Padraic Colum

(8 December 1881 – 11 January 1972 / County Longford)

The Burial Of Saint Brendan - Poem by Padraic Colum

ON the third day from this (Saint Brendan said)
I will be where no wind that filled a sail
Has ever been, and it blew high or low:
For from this home-creek, from this body's close
I shall put forth: make ready, you, to go
With what remains to Cluan Hy-many,
For there my resurrection I'd have be.

But you will know how hard they'll strive to hold
This body o' me, and hold it for the place
Where I was bred, they say, and born and reared.
For they would have my resurrection here,
So that my sanctity might be matter shared
By every mother's child the tribeland polled
Who lived and died and mixed into the mould.

So you will have to use all canniness
To bring this body to its burial
When in your hands I leave what goes in clay;
The wagon that our goods are carried in
Have it yoked up between the night and day,
And when the breath is from my body gone,
Bear body out, the wagon lay it on;

And cover it with gear that's taken hence
'The goods of Brendan is what's here,' you'll say
To those who'll halt you; they will pass you then:
Tinkers and tailors, soldiers, farmers, smiths,
You'll leave beside their doors all those thwart men
For whom my virtue was a legacy
That they would profit in, each a degree

As though it were indeed some chalice, staff,
Crozier, or casket, that they might come to,
And show to those who chanced upon the way,
And have, not knowing how the work was done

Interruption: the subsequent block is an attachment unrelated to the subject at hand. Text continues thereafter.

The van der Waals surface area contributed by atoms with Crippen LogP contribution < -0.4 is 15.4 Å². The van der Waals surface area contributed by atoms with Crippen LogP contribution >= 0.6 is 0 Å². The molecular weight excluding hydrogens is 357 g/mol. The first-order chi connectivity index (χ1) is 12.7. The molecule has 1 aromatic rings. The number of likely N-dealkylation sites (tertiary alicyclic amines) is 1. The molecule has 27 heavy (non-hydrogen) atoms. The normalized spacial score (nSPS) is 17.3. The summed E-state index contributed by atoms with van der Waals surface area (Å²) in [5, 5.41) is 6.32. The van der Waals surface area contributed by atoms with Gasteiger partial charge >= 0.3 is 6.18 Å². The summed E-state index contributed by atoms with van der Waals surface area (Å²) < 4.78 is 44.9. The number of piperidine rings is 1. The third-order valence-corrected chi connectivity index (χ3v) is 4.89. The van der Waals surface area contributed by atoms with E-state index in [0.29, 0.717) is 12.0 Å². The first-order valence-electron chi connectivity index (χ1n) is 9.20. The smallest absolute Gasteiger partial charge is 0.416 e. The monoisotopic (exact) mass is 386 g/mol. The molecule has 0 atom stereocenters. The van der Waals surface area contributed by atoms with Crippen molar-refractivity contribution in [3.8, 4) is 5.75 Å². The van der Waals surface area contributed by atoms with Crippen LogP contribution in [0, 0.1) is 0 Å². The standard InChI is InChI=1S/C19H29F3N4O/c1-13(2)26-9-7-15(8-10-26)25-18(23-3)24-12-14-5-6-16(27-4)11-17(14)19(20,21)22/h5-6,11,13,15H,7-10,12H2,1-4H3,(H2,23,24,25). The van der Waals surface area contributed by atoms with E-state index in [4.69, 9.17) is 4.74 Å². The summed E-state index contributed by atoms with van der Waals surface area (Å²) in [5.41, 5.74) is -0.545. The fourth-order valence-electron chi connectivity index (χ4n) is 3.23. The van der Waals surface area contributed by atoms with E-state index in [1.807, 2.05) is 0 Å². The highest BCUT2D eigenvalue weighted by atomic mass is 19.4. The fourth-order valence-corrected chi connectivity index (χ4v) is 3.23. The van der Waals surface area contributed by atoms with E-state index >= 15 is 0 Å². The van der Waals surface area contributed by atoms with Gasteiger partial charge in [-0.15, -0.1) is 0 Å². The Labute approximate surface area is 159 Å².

In scrolls and figures and m bright inlay:
Whence came the gold and silver that they prize,
The blue enamels and the turquoises!

I, Brendan, had a name came from the sea
I was the first who sailed the outer mam,
And past all forelands and all fastnesses!
I passed the voiceless anchorites, their isles,
Saw the ice-palaces upon the seas,
Mentioned Christ's name to men cut off from men,
Heard the whales snort, and saw the Kraken!

And on a wide-branched, green, and glistening tree
Beheld the birds that had been angels erst:
Between the earth and heaven 'twas theirs to wing:
Fallen from High they were, but they had still
Music of Heaven's Court: I heard them smg:
Even now that island of the unbeached coast
I see, and hear the white, resplendent host!

For this they'd have my burial in this place,
Their hillside, and my resurrection be
Out of the mould that they with me would share.
But I have chosen Cluan for my ground
A happy place! Some grace came to me there:
And you, as you go towards it, to men say,
Should any ask you on that long highway:

'Brendan is here, who had great saints for friends:
Ita, who reared him on a mother's knee,
Enda, who from his fastness blessed his sail:
Then Brighid, she who had the flaming heart,
And Colum-cille, prime of all the Gael;
Gildas of Britain, wisest child of light.'
And saying this, drive through the falling night.


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Poem Submitted: Tuesday, April 20, 2010



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